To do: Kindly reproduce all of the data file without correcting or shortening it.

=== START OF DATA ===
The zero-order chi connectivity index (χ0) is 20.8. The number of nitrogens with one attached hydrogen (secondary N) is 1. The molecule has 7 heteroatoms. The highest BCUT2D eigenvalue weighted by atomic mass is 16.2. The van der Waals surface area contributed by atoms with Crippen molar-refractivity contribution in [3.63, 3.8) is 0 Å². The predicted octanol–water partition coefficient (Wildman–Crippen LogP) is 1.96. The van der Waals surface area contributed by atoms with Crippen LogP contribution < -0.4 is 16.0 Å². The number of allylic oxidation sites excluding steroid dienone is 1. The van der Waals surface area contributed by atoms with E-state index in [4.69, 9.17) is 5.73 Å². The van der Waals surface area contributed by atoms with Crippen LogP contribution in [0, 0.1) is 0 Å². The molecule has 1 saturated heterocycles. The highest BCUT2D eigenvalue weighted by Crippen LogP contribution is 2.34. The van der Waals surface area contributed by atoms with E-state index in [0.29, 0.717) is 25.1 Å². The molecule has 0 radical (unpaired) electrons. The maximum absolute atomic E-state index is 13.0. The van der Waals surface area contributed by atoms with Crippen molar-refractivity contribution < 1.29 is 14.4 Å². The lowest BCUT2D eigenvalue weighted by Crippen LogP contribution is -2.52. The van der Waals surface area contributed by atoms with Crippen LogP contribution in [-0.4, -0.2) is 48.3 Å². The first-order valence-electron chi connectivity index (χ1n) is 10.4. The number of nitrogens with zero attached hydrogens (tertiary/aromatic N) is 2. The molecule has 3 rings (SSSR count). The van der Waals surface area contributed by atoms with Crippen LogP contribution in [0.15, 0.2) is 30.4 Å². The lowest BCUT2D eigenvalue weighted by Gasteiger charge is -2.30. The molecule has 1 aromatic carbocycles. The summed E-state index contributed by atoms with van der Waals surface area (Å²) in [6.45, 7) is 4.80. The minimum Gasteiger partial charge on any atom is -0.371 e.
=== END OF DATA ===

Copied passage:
The zero-order chi connectivity index (χ0) is 20.8. The number of nitrogens with one attached hydrogen (secondary N) is 1. The molecule has 7 heteroatoms. The highest BCUT2D eigenvalue weighted by atomic mass is 16.2. The van der Waals surface area contributed by atoms with Crippen molar-refractivity contribution in [3.63, 3.8) is 0 Å². The predicted octanol–water partition coefficient (Wildman–Crippen LogP) is 1.96. The van der Waals surface area contributed by atoms with Crippen LogP contribution < -0.4 is 16.0 Å². The number of allylic oxidation sites excluding steroid dienone is 1. The van der Waals surface area contributed by atoms with E-state index in [4.69, 9.17) is 5.73 Å². The van der Waals surface area contributed by atoms with Crippen LogP contribution in [0, 0.1) is 0 Å². The molecule has 1 saturated heterocycles. The highest BCUT2D eigenvalue weighted by Crippen LogP contribution is 2.34. The van der Waals surface area contributed by atoms with E-state index in [0.29, 0.717) is 25.1 Å². The molecule has 0 radical (unpaired) electrons. The maximum absolute atomic E-state index is 13.0. The van der Waals surface area contributed by atoms with Crippen molar-refractivity contribution < 1.29 is 14.4 Å². The lowest BCUT2D eigenvalue weighted by Crippen LogP contribution is -2.52. The van der Waals surface area contributed by atoms with Crippen LogP contribution in [-0.4, -0.2) is 48.3 Å². The first-order valence-electron chi connectivity index (χ1n) is 10.4. The number of nitrogens with zero attached hydrogens (tertiary/aromatic N) is 2. The molecule has 3 rings (SSSR count). The van der Waals surface area contributed by atoms with Crippen LogP contribution in [0.15, 0.2) is 30.4 Å². The lowest BCUT2D eigenvalue weighted by Gasteiger charge is -2.30. The molecule has 1 aromatic carbocycles. The summed E-state index contributed by atoms with van der Waals surface area (Å²) in [6.45, 7) is 4.80. The minimum Gasteiger partial charge on any atom is -0.371 e.